Earlier we looked at the unlikely connection between Stenocybus and the anteosaurs Sinophoneus. We also looked at a skull reconstruction. Today we’ll take a look at another candidate for a closest kin to Stenocybus at the base of the Therapsida.
The dicynodonts were plant-eating therapsids with bizarre skulls distinctly different from those that retained a carnivorous diet and eventually spun off the mammals and a number of other plant-eating clades along the way. The origin of the dicynodonts has been pegged to the basal anomodonts Patranomodon (Fig. 1) Anomocephalus and their kin.
In our search for the closest kin to Stenocybus its worthwhile to consider a comparison to Patranomodon, with which it appears to share more traits.
Neotony at Work
Currently the therapsid branch of the large reptile tree nests Patranomodon close to Stenocybus at the base of the Therapsida. There’s good reason for this as they share more traits than any other current candidates. Patranomodon is quite a bit smaller (judging by the only data: skulls) than Stenocybus. Patranomodon has a relatively shorter rostrum and larger eyes, both of which make it a candidate for neotony in this relationship. Patranomodon also had smaller teeth, but the breadth of its occiput changed the least.
Premaxilla Ascending Process
Shorter in Patranomodon, along with the shorter rostrum. Also it is nearly vertical, as in dicynodonts. The premaxilla likely included rake-like teeth, considering the ascent of the anterior premaxilla, though partly missing.
Disappearance and Verticalization of the Quadratojugal
In Stenocybus we see the quadratojugal rotate and reduce from chiefly horizontal, as in ophiacodonts, to chiefly vertical and associated only with the quadrate, as in more derived therapsids. We also see the squamosal overtake the quadratojugal.
Pelycosaurs have them. Therapsids fuse them or lose them. In Stenocybus there are two loose supratemporal-like bones scattered randomly on the parietal, disarticulated from their original positions. So therapsids probably lost them.
In primitive synapsids the lacrimal contacts the naris. In derived synapsids and all therapsids, the maxilla expands dorsally covering the lacrimal. Earlier I wondered if the lacrimal was the external septomaxilla. The septomaxilla is traditionally a bone inside the naris. In Stenocybus the anterior tip of the lacrimal and the septomaxilla are both present. Part of the broken maxilla exposes the underlying lacrimal. In Patranomodon there is no lacrimal connection, but strangely, neither is the septomaxilla delineated (Fig.1). Probably just an oversight in the original illustration (Fig. 1).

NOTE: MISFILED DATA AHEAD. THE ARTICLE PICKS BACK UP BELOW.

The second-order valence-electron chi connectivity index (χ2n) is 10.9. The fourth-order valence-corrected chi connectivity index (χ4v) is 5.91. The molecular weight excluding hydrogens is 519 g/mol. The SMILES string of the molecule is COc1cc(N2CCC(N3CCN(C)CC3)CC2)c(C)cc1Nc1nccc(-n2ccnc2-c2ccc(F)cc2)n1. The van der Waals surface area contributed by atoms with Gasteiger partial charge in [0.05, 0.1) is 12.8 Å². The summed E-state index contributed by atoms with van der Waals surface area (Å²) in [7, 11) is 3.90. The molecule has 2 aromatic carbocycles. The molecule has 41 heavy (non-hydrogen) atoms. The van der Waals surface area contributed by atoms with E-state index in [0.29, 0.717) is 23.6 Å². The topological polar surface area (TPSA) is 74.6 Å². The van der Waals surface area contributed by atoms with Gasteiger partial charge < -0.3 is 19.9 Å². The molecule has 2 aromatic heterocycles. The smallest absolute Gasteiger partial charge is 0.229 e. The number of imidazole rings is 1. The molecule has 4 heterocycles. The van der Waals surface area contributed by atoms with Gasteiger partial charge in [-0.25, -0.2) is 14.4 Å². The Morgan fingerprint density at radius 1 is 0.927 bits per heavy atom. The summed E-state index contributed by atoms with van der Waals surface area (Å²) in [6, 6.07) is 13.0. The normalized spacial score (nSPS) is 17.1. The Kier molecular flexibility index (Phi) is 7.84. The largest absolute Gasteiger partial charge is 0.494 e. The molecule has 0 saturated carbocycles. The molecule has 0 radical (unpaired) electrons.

Growth of the Preparietal
Stenocybus has a small new medial bone anterior to the parietal foramen, the preparietal. It is much larger in Patranomodon.
Expansion of the Temporal Fenestrae and Adductor Chamber
In Patranomodon the adductor chamber (area devoted to jaw muscles) is relatively larger despite the smaller teeth. This probably marks the transition to herbivory or insectivory or both, considering the overall size reduction.
Shifting of the Teeth vs. Palate
In Ophiacodon, Haptodus and most therapsids, the palate bones lie between the teeth. In Stenocybus most of the palate is posterior to most of the teeth. In Patranomodon all of the palate, other than the vomers, is posterior to all of the teeth. The palatal elements in both taxa have similar shapes and proportions.
Little to nothing is known of the post-crania in these two taxa. However, we can make certain assumptions based on phylogenetic bracketing more primitive and more derived taxa, Haptodus and Suminia. Torso: long and low. Tail: long and meaty. Legs: splayed with a tendency toward longer toes. The tail shortens quite a bit when these basal forms evolve into dicynodonts. (Or does the body just get bigger and the tail remains the same length?)
As always, I encourage readers to see specimens, make observations and come to your own conclusions. Test. Test. And test again. Crushing and cracking make both skulls (Fig. 1) difficult to restore the sutures. If I have made any mistakes, please bring them to my attention.
Evidence and support in the form of nexus, pdf and jpeg files will be sent to all who request additional data.
Cheng Z and Li J 1997. A new genus of primitive dinocephalian – the third report on Late Permian Dashankou lower tetrapod fauna. Vertebrata PalAsiatica 35 (1): 35-43. [in Chinese with English summary]
Kammerer CF 2011. Systematics of the Anteosauria (Therapsida: Dinocephalia), Journal of Systematic Palaeontology, 9: 2, 261 — 304, First published on: 13 December 2010 (iFirst)